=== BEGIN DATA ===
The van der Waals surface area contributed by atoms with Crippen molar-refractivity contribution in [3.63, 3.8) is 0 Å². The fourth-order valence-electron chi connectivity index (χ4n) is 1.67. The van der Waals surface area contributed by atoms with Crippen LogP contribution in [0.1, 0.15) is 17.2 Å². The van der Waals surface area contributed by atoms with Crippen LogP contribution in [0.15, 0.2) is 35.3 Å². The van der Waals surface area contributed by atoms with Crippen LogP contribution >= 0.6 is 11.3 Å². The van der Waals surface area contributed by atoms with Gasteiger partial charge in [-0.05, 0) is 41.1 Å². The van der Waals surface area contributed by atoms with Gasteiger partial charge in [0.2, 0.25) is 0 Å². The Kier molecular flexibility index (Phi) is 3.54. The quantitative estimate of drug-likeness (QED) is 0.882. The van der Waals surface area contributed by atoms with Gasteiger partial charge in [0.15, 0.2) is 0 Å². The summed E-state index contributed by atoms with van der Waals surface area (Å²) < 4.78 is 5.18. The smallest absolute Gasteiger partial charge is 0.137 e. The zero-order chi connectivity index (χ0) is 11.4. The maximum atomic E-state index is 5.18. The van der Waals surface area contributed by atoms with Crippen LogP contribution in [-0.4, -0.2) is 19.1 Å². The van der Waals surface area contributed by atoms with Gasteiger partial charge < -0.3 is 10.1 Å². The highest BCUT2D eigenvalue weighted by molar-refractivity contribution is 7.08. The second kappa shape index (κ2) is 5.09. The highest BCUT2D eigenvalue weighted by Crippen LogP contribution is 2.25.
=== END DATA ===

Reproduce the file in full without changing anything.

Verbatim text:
The van der Waals surface area contributed by atoms with Crippen molar-refractivity contribution in [3.63, 3.8) is 0 Å². The fourth-order valence-electron chi connectivity index (χ4n) is 1.67. The van der Waals surface area contributed by atoms with Crippen LogP contribution in [0.1, 0.15) is 17.2 Å². The van der Waals surface area contributed by atoms with Crippen LogP contribution in [0.15, 0.2) is 35.3 Å². The van der Waals surface area contributed by atoms with Crippen LogP contribution >= 0.6 is 11.3 Å². The van der Waals surface area contributed by atoms with Gasteiger partial charge in [-0.05, 0) is 41.1 Å². The van der Waals surface area contributed by atoms with Gasteiger partial charge in [0.2, 0.25) is 0 Å². The Kier molecular flexibility index (Phi) is 3.54. The quantitative estimate of drug-likeness (QED) is 0.882. The van der Waals surface area contributed by atoms with Gasteiger partial charge in [0.15, 0.2) is 0 Å². The summed E-state index contributed by atoms with van der Waals surface area (Å²) < 4.78 is 5.18. The smallest absolute Gasteiger partial charge is 0.137 e. The zero-order chi connectivity index (χ0) is 11.4. The maximum atomic E-state index is 5.18. The van der Waals surface area contributed by atoms with Crippen LogP contribution in [-0.4, -0.2) is 19.1 Å². The van der Waals surface area contributed by atoms with Gasteiger partial charge < -0.3 is 10.1 Å². The highest BCUT2D eigenvalue weighted by molar-refractivity contribution is 7.08. The second kappa shape index (κ2) is 5.09. The highest BCUT2D eigenvalue weighted by Crippen LogP contribution is 2.25.